Coping with Failure

Do you ever have days where you feel like everything is going wrong? Like no matter what, you can’t do anything right? I know I sure do. Mistakes, failures, and setbacks are parts of life. So what do you do? Cry, scream, something else? It doesn’t matter what you do as long as you learn from it. I believe every part of life, including mistakes and failures, is a learning experience and should be treated as such. You make a mistake? Okay, learn from it and improve so it doesn’t happen again. I know there are days where it seems like the world is against you and it is just a bad day. But can I tell you something: you have a track record for surviving bad days. And do you know what that record is: 100%. You’ve made it through all of your bad days so far, and you can continue to do so. You’re amazing.

I’ve seen jokes on Pinterest and Facebook about “If you can’t handle me at my worst…” but I think my favorite one was, “If you can’t handle me at my worst, I can and that makes me stronger than you.” I think it’s funny, but there’s also truth to it. Sometimes, when life throws you a curveball, you have to find strength you didn’t know you had. Here’s an example for you: most days, I am super emotional. The combination of multiple bad events could just leave me in tears. However, I have discovered that in events where I should be hysterical and emotional, I’m calm. Take my car accident for example. I figured I would have been sobbing and incoherent. However, my brain switched gears and was more worried about comforting the other driver (who was kind of hysterical). I didn’t make the connection until this weekend though. So on Sunday, my roommate and I went to a few stores to run some errands. It was gloomy and stormy all day (we even had a tornado warning at one point). I do not like storms at all. They freak me out. So it was weird when one of the stores lost power, I remained calm. My roommate came to find me and I could tell she was freaking out some (it was bad rain, and under normal circumstances I would have freaked out). So instead, I made sure she was okay. Not allowing myself to freak out in situations I should be hysterical is a strength that I definitely did not know I had. I beat myself up so much after the car accident, thinking it WAS my fault (like the report says) or wondering what I could have done differently. But in the moment, I found strength that I didn’t know I had. That was a failure staring me right in the face, and it still haunts me some to this day, but I overcame. I learned from it and improved.

That being said, maybe these won’t all work for you, but I want to give you some tips to help you cope with the setbacks in your life:

  • Take a deep breath- It’s okay to be overwhelmed. Remind yourself and allow yourself to take some time to catch your breath.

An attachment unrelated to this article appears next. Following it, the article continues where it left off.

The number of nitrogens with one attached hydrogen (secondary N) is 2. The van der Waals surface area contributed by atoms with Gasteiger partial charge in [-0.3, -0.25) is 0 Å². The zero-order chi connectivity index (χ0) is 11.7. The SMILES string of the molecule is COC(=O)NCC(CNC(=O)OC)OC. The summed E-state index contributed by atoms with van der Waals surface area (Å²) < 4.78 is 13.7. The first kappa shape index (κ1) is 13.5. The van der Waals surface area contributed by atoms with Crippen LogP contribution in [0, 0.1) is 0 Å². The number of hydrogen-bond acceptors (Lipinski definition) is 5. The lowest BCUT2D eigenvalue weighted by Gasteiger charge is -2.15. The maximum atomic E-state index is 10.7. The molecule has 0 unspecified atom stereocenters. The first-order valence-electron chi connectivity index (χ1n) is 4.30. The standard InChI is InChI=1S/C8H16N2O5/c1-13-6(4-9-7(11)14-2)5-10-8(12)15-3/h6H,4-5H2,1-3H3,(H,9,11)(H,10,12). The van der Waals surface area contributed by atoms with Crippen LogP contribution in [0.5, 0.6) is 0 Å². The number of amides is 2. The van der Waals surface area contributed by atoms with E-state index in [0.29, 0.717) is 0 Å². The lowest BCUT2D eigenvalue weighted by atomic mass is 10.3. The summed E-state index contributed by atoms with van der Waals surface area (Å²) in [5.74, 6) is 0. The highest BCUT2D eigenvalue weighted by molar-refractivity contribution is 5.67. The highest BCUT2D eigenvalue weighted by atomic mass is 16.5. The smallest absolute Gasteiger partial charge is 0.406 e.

• Cry- Obviously this is going to be on my list. I have found that crying clears my mind and allows me to think better.
  • Improve on it- Yes, the failure happened. And it sucked. But at this point, there’s nothing you can do about it. What you can do though is do something so it doesn’t happen again. If it’s a test, study harder. You know what to expect, prepare for it. If it’s work, make sure it doesn’t happen again. Do what you can to avoid it.
  • Grow from it- yes it happened, but mistakes happen. Failure happens. Newsflash: you aren’t perfect. You WILL make mistakes. Mistakes make you a better person only if you grow from them.
  • Only let it affect you once- I have this recurring habit of replaying mistakes multiple times in my head. I still cringe over them. But they only happened once. If you fail at something, that’s no reason to stop trying. Going back to the example of my car accident: if I let the fear of getting into another accident affect me, then I would have a hard time getting into any car, or driving, or going anywhere.
  • Vent/rant to a listening ear- I’m not just talking anyone. Talk to someone you’re close to. It could be a significant other, roommate, friend, or sibling. It needs to be someone you trust, but also someone who will set you straight. You don’t want someone who is going to coddle you; you will never learn from mistakes that way. You need someone who will be like, “That was a stupid mistake (if it is a stupid one); but don’t let it happen again because you’re better than that.”
  • Look for feedback and work to correct according to that feedback- In my psychology class this semester, my professor is super petty about my formatting. In fact, I have yet to get a perfect score on a homework assignment because something in my formatting is off. I pay attention to her comments (even if they are super petty like “You used the wrong color” “The font in your page numbers is wrong”, etc. (Yes, those are real examples)) and try to improve in hopes that maybe one day, I’ll finally get a perfect score on homework.

I hope these tips help. Or you may have your own tips that you follow. Either way, know this: you are greater and stronger than any mistake, setback, or failure.

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